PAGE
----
In his lecture, Benedikt Koehler proposed a strikingly original thesis; that capitalism first emerged in Arabia, not in late medieval Italian city states as is commonly assumed.

According to Koehler, the Prophet Muhammad is a seminal but largely unrecognised figure in the history of economic thought. Descending from an elite dynasty of religious, civil and commercial leaders, Muhammad was a successful entrepreneur and businessman before founding Islam. As such, the new religion had much to say on consumer protection, business ethics and property. As Islam rapidly spread across the region so did the economic teachings of its founder, which eventually made their way to Europe.

Koehler demonstrated how Islamic institutions and business practices were adopted and adapted in Venice and Genoa. These financial innovations include the invention of the corporation, business management techniques, commercial arithmetic, and monetary reform. As such it can be rightfully said that these essential aspects of capitalist thought all have Islamic antecedents.

The lecture was introduced by Hywel Williams, Senior Adviser at the Legatum Institute.

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About the Speaker
Educated at the Universities of Yale and Tübingen, Benedikt Koehler has had a career both in the City of London and is a former government economic adviser in Whitehall. He is the editor of A History of Financial Disasters 1857-1923 and is also the author of biographies of Ludwig Bamberger, one of the founders of Germany's Deutsche Bank, and of Adam Müller, the nineteenth century political economist. His forthcoming book Early Islam and the Origins of Capitalism will be published later this year.

About the History of Capitalism Series
This new series of lectures, which forms part of the Legatum Institute's 'Culture of Prosperity' programme, will investigate the origins and development of a movement of thought and endeavour which has transformed the human condition. Capitalism's characteristic emphasis on freedom of trade and market expansion has encouraged social mobility, global exploration and intellectual curiosity. Wherever and whenever it has appeared across the world's continents capitalism has undermined monopolies, economic protectionism and restrictive practices. Individuals, companies and nations have been enriched materially as a result of the choices and opportunities extended to them by the capitalist dynamo and its liberation of the human spirit has dismantled antiquated ways of thinking as well as outmoded social hierarchies. Capitalism is the single most important force in the making of the modern world and its impact knows no boundaries. Our lecturers will therefore be assessing case studies in business history and the individual biographies of thinkers, writers and inventors as well as describing particular periods in the histories of cities, states and nations. In the wake of the banking collapse of 2008 capitalism has had to surmount a profound economic crisis while also confronting severe attacks on its code of ethics. In studying capitalism's contemporary history this course will therefore investigate the means by which it survived as well as its continuing legitimacy as a moral system.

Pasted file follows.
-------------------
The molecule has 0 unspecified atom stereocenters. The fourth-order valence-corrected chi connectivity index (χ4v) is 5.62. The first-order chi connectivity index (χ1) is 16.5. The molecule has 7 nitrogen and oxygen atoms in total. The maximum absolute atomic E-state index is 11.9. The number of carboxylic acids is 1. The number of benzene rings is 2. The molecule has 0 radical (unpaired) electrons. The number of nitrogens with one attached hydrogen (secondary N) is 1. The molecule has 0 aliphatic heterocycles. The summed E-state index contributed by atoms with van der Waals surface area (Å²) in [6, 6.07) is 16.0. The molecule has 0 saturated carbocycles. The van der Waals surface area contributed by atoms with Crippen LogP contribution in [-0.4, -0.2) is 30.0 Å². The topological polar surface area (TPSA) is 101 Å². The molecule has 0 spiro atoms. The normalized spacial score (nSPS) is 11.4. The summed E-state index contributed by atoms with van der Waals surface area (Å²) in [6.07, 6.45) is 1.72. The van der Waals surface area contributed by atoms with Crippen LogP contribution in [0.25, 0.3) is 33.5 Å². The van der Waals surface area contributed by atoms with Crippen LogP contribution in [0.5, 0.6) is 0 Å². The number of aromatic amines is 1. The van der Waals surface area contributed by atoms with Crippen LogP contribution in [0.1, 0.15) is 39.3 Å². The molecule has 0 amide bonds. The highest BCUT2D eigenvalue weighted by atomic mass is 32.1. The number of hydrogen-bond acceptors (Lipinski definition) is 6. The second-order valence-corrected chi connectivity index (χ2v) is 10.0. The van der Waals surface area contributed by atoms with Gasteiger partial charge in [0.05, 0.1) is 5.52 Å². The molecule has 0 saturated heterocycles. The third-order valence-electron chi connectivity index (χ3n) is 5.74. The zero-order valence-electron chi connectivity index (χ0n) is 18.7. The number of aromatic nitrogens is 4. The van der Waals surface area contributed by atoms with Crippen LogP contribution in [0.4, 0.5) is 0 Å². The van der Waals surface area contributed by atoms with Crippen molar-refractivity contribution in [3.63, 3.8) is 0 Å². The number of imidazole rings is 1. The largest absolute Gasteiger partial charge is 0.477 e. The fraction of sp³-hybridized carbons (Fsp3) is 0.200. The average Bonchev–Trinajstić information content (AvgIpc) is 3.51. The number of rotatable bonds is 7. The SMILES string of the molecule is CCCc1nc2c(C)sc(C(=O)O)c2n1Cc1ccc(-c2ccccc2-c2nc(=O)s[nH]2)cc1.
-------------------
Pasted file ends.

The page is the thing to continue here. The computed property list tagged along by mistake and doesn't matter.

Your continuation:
The History of Capitalism is a three year course and the syllabus, which will combine a thematic approach with a narrative emphasis, is designed to have a broad appeal.  Large and diverse audiences have been drawn to the Institute over the past two years as a result of its 'salon' series of events in the course of which scholars, writers and artists have debated prosperity's cultural aspects. The course will build on that pattern of success while also extending the Institute's area of activity to the world of higher education at both an under-graduate and post-graduate level.